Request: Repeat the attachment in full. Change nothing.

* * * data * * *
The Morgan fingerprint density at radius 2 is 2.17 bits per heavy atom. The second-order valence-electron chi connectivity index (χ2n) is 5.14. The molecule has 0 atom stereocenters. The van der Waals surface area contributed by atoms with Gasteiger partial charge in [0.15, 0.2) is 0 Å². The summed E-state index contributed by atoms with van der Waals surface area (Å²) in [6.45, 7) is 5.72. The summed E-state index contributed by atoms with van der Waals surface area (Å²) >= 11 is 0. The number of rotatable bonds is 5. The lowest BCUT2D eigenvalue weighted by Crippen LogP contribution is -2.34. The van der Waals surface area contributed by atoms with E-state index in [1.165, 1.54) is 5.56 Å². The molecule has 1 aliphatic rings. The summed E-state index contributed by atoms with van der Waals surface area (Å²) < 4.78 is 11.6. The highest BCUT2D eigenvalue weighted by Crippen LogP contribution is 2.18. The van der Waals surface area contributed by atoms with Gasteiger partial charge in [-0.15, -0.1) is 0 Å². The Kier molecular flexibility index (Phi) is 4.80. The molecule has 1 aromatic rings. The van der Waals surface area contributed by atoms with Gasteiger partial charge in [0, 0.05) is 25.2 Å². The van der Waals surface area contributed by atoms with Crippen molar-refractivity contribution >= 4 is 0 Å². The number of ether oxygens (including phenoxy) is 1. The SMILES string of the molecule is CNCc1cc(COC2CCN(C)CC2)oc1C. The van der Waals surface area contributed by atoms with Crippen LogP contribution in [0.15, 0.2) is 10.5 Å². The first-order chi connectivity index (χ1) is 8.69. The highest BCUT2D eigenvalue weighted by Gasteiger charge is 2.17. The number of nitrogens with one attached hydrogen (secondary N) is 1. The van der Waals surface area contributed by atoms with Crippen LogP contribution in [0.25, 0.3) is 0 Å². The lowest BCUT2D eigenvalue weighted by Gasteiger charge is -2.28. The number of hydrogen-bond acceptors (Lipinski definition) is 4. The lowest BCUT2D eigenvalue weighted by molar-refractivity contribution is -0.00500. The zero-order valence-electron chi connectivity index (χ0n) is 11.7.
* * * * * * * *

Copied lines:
The Morgan fingerprint density at radius 2 is 2.17 bits per heavy atom. The second-order valence-electron chi connectivity index (χ2n) is 5.14. The molecule has 0 atom stereocenters. The van der Waals surface area contributed by atoms with Gasteiger partial charge in [0.15, 0.2) is 0 Å². The summed E-state index contributed by atoms with van der Waals surface area (Å²) in [6.45, 7) is 5.72. The summed E-state index contributed by atoms with van der Waals surface area (Å²) >= 11 is 0. The number of rotatable bonds is 5. The lowest BCUT2D eigenvalue weighted by Crippen LogP contribution is -2.34. The van der Waals surface area contributed by atoms with E-state index in [1.165, 1.54) is 5.56 Å². The molecule has 1 aliphatic rings. The summed E-state index contributed by atoms with van der Waals surface area (Å²) < 4.78 is 11.6. The highest BCUT2D eigenvalue weighted by Crippen LogP contribution is 2.18. The van der Waals surface area contributed by atoms with Gasteiger partial charge in [-0.15, -0.1) is 0 Å². The Kier molecular flexibility index (Phi) is 4.80. The molecule has 1 aromatic rings. The van der Waals surface area contributed by atoms with Gasteiger partial charge in [0, 0.05) is 25.2 Å². The van der Waals surface area contributed by atoms with Crippen molar-refractivity contribution >= 4 is 0 Å². The number of ether oxygens (including phenoxy) is 1. The SMILES string of the molecule is CNCc1cc(COC2CCN(C)CC2)oc1C. The van der Waals surface area contributed by atoms with Crippen LogP contribution in [0.15, 0.2) is 10.5 Å². The first-order chi connectivity index (χ1) is 8.69. The highest BCUT2D eigenvalue weighted by Gasteiger charge is 2.17. The number of nitrogens with one attached hydrogen (secondary N) is 1. The van der Waals surface area contributed by atoms with Crippen LogP contribution in [0.25, 0.3) is 0 Å². The lowest BCUT2D eigenvalue weighted by Gasteiger charge is -2.28. The number of hydrogen-bond acceptors (Lipinski definition) is 4. The lowest BCUT2D eigenvalue weighted by molar-refractivity contribution is -0.00500. The zero-order valence-electron chi connectivity index (χ0n) is 11.7.